McCall’s 6855 is a pattern for a bolero and sleeveless sheath dress in two lengths. The longer version has a high slit with underlay:

1990s Lida Baday dress and bolero pattern - McCall's 6855

McCall’s 6855 by Lida Baday (1993) Image via Etsy.

McCall’s 8256 includes a long, double-breasted jacket, a short, cap-sleeved top, and wide-legged pants:

1990s Lida Baday pantsuit and top pattern - McCall's 8256

McCall’s 8256 by Lida Baday (1996) Image via Etsy.

This 1997 design for an oversized shirt, pants, and cropped leggings for stretch knits could be new today:

1990s Lida Baday pattern shirt, pants, and leggings pattern - McCall's 8740

McCall’s 8740 by Lida Baday (1997) Image via Etsy.

McCall’s 8823 is ’90s-minimalist perfection with its fitted tunic with narrow straps, slim pants, and low-backed, sleeveless dress with mock back wrap:

1990s Lida Baday dress, top, and pants pattern - McCall's 8823

McCall’s 8823 by Lida Baday (1997) Image via Etsy.

McCall’s 9371 includes a sleek halter top for stretch knits and a short, wrap skort:

1990s Lida Baday top, skort, jacket, and pants pattern - McCalls 9371

McCalls 9371 by Lida Baday (1998) Image via Etsy.

The long, stretch-knit dresses in McCall’s 9379 are both ’90s and classic:

1990s Lida Baday dress pattern - McCall's 9379

McCall’s 9379 by Lida Baday (1998) Image via PatternVault on Etsy.

Just for fun, here are some more Fashion magazine covers featuring designs by Lida Baday:

Lida Baday dress; John Fluevog boots. Fashion, September 1995. Model: Jenny Mac. Photo: George Whiteside. Image via Fashion magazine.

Jessica Paré wears a Lida Baday coat, Fashion, November 2004. Photo: Gabor Jurina. Image via Fashion magazine.

Happy Canada Day, everyone!

Patricia Underwood: Vogue Patterns

June 16, 2015 § 5 Comments

Reese Witherspoon by Tim Walker. Hat by Patricia Underwood, W February 2015

Reese Witherspoon wears a hat by Patricia Underwood, W magazine, February 2015. Photo: Tim Walker. Image via the Fashion Spot.

In celebration of Royal Ascot, which begins today, this post is devoted to millinery designer Patricia Underwood.

Patricia Underwood (b. 1947) was born near Ascot in Maidenhead, England. After moving to New York City in the late 1960s, she took a millinery course at FIT on a whim; by 1976 she had founded her own company. Underwood is known for minimalist, updated versions of traditional hat styles.

Image via the Metropolitan Museum of Art.

As well as designing for her own label, Underwood has designed hats for major American designers such as Bill Blass, Perry Ellis, Marc Jacobs, Donna Karan, Calvin Klein, Ralph Lauren, and Oscar de la Renta. The milliner has also designed for film and theatre. Her career is the subject of a new book, Patricia Underwood: The Way You Wear Your Hat (Rizzoli, 2015).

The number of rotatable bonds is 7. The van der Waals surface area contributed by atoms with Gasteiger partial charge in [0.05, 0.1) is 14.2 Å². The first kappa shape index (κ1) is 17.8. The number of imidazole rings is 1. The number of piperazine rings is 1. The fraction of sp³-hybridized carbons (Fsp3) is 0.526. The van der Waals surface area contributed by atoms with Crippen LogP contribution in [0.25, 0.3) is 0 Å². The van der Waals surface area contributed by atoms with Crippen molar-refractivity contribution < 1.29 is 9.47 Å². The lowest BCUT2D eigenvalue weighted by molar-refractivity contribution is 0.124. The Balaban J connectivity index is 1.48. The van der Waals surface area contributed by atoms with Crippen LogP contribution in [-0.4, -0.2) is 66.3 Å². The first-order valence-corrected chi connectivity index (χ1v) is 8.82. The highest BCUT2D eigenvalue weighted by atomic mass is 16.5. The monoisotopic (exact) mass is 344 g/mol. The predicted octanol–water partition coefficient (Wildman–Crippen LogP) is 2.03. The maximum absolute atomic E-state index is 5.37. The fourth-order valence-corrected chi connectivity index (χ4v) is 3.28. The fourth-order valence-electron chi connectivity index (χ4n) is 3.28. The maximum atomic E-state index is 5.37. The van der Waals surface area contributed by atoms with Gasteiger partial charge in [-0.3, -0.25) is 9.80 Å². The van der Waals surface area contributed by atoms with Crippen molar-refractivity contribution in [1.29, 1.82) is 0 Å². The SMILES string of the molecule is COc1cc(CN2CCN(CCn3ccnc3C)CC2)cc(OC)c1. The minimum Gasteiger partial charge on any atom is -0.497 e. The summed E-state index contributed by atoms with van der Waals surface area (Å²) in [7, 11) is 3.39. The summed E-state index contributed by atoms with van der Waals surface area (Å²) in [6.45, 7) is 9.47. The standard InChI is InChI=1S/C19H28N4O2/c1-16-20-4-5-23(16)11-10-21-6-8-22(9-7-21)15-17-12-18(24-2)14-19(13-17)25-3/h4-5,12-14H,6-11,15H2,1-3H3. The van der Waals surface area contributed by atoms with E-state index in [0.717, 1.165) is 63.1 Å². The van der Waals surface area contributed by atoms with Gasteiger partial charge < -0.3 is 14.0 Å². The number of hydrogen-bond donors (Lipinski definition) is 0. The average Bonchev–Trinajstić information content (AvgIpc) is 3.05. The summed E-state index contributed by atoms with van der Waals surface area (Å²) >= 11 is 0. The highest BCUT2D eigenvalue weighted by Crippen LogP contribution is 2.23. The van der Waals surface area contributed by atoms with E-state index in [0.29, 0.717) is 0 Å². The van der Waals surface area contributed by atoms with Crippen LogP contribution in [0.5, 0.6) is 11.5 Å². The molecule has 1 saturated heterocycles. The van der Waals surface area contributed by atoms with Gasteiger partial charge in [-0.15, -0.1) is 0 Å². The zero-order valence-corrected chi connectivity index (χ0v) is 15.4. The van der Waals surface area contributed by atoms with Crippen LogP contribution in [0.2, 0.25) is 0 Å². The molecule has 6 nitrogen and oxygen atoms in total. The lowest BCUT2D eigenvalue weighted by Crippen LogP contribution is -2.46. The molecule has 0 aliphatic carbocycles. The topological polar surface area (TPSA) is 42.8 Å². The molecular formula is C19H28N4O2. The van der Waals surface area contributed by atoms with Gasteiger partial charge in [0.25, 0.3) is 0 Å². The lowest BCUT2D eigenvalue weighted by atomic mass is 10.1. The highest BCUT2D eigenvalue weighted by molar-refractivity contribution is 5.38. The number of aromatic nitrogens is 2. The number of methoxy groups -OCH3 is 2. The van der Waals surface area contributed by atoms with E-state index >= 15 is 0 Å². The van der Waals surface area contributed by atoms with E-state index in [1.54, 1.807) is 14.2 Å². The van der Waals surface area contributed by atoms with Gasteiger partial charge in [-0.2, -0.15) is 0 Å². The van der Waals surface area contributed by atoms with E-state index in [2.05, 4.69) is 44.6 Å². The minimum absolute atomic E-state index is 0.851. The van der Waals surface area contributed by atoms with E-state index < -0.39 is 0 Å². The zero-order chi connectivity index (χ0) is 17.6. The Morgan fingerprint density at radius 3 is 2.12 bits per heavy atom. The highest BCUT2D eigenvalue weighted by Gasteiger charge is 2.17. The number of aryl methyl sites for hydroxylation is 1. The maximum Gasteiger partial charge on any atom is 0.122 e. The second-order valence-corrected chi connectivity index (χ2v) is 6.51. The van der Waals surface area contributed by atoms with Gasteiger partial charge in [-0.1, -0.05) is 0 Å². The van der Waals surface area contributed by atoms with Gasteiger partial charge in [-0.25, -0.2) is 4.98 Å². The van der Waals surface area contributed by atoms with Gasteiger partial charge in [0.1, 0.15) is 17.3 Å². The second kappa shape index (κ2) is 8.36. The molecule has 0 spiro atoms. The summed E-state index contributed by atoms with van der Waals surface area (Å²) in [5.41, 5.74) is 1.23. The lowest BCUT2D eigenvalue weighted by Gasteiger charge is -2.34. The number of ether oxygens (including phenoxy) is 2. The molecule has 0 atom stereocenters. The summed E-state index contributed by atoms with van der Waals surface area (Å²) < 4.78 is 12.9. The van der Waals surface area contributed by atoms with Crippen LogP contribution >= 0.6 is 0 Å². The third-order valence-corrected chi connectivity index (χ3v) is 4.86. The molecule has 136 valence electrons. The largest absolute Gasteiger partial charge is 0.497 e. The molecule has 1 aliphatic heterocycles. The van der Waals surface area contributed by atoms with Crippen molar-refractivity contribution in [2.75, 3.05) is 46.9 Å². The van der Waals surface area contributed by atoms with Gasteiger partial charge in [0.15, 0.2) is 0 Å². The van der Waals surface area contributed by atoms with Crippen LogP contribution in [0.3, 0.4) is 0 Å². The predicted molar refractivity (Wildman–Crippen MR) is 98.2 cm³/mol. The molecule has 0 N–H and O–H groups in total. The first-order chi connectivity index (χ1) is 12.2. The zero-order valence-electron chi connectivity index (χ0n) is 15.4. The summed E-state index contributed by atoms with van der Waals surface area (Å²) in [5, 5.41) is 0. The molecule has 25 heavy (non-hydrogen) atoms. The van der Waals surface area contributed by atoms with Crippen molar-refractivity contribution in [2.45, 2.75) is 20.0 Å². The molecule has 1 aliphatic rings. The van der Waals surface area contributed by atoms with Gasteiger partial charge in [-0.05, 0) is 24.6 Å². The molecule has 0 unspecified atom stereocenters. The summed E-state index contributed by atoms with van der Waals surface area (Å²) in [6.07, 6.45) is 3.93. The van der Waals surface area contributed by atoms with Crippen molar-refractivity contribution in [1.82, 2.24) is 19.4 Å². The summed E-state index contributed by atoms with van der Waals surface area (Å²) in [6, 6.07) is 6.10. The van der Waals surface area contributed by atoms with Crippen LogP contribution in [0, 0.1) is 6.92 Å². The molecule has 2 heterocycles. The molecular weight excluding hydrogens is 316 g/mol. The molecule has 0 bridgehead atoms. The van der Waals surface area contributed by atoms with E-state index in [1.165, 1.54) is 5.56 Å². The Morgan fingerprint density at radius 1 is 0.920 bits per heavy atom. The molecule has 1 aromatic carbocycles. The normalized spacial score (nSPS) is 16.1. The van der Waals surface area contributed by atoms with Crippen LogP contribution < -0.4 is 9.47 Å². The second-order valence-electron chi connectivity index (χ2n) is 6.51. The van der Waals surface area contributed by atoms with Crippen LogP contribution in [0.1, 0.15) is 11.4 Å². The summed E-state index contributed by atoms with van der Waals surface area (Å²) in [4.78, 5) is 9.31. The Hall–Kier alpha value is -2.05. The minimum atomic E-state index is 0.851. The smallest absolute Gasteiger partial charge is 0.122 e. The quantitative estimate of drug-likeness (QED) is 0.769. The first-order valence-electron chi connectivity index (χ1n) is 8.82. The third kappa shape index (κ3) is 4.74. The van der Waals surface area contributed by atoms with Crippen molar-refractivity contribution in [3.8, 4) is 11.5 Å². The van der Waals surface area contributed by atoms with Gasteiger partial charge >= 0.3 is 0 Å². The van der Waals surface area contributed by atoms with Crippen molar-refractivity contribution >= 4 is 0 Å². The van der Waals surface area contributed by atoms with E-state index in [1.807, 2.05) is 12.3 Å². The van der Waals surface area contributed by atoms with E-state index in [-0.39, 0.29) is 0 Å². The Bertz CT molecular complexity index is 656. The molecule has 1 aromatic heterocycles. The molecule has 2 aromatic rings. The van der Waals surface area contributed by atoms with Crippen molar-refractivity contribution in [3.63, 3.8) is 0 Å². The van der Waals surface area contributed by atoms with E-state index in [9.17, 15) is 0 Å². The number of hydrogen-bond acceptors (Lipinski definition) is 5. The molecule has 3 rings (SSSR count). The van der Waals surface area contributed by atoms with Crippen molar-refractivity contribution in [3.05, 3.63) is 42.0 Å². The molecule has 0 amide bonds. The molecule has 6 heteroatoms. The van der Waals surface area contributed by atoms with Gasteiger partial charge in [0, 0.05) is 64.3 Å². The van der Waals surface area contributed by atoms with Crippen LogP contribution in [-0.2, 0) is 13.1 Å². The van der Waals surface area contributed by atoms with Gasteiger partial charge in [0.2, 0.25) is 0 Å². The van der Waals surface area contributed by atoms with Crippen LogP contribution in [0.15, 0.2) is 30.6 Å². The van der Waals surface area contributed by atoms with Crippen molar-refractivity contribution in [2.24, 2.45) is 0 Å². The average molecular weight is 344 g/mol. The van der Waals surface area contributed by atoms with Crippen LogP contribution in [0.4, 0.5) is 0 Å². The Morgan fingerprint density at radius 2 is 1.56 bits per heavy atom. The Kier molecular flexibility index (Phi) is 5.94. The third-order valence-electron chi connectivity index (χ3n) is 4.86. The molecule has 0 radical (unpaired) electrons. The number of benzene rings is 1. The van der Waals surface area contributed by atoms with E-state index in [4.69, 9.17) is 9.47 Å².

Fiona (Kristin Scott Thomas) in a Patricia Underwood hat, with Charles (Hugh Grant) in Four Weddings and a Funeral

Kristin Scott Thomas wears a Patricia Underwood hat in Four Weddings and a Funeral (1994) Image via 50 Anos de Filmes.

Jeffrey Banks and Doria de la Chapelle, Patricia Underwood: The Way You Wear Your Hat (2015) Image via Rizzoli.

Patricia Underwood has had a licensing agreement with Vogue Patterns since the mid-1990s. The earliest Patricia Underwood pattern I’ve seen is Vogue 9082, a pattern for five lined hats and two ascots. View A has a contrast under-brim in faux fur:

1990s Patricia Underwood hat pattern - Vogue 9082

Vogue 9082 by Patricia Underwood (1994) Image via Etsy.

Vogue 9207 includes five hats and a shawl. Views A and B have Underwood’s signature broad brim, while view E is a turban for stretch knits:

1990s Patricia Underwood pattern - Vogue 9207

Vogue 9207 by Patricia Underwood (1995) Image via Etsy.

Bridal millinery pattern Vogue 7242 has a variety of headpiece and veil combinations, as well as a headband, hair ornament, and floral wreath:

Patricia Underwood bridal headpiece and veils pattern - Vogue 7242

Vogue 7242 by Patricia Underwood (2000) Image via Betsy Vintage.

Patiricia Underwood bridal pattern - crown and hair ornament, Vogue 7242

Vogue 7242 by Patricia Underwood (2000) Image via Etsy.

Vogue 8844 includes four day styles of hat; View A may be worn like a trilby, with upturned back brim. The recommended fabrics are nylon, ripstop, velvet/velveteen, tweed, wool/wool blends and synthetic suede:

Patricia Underwood hat pattern - Vogue 8844

Vogue 8844 by Patricia Underwood (2012) Image via Etsy.

Recent pattern Vogue 8891 includes five more formal styles, all lined in tulle: a cloche, wide and smaller brim hats, and a fascinator (view C) like a miniature pork pie hat. This pattern is still in print:

Patricia Underwood hat pattern - Vogue 8891

Vogue 8891 by Patricia Underwood (2013) Image via Etsy.

For more on millinery patterns, see my previous Ascot posts on Frederick Fox and Stephen Jones.

Alexander McQueen Fabric, Part 2: Tartan

May 15, 2015 § 1 Comment

McQueen tartan dresses from Widows of Culloden (FW 2006)

Dresses in the McQueen tartan from Alexander McQueen’s Fall/Winter 2006-7 collection (Widows of Culloden). Image via the Metropolitan Museum of Art (via Everything Just So).

If Alexander McQueen’s innovative prints reveal his interest in technology, the designer’s work with tartan shows his engagement with history. Continuing our celebration of Savage Beauty at the V&A, this post looks at McQueen’s use of tartan. (See Part 1: Prints, or my roundup post here.)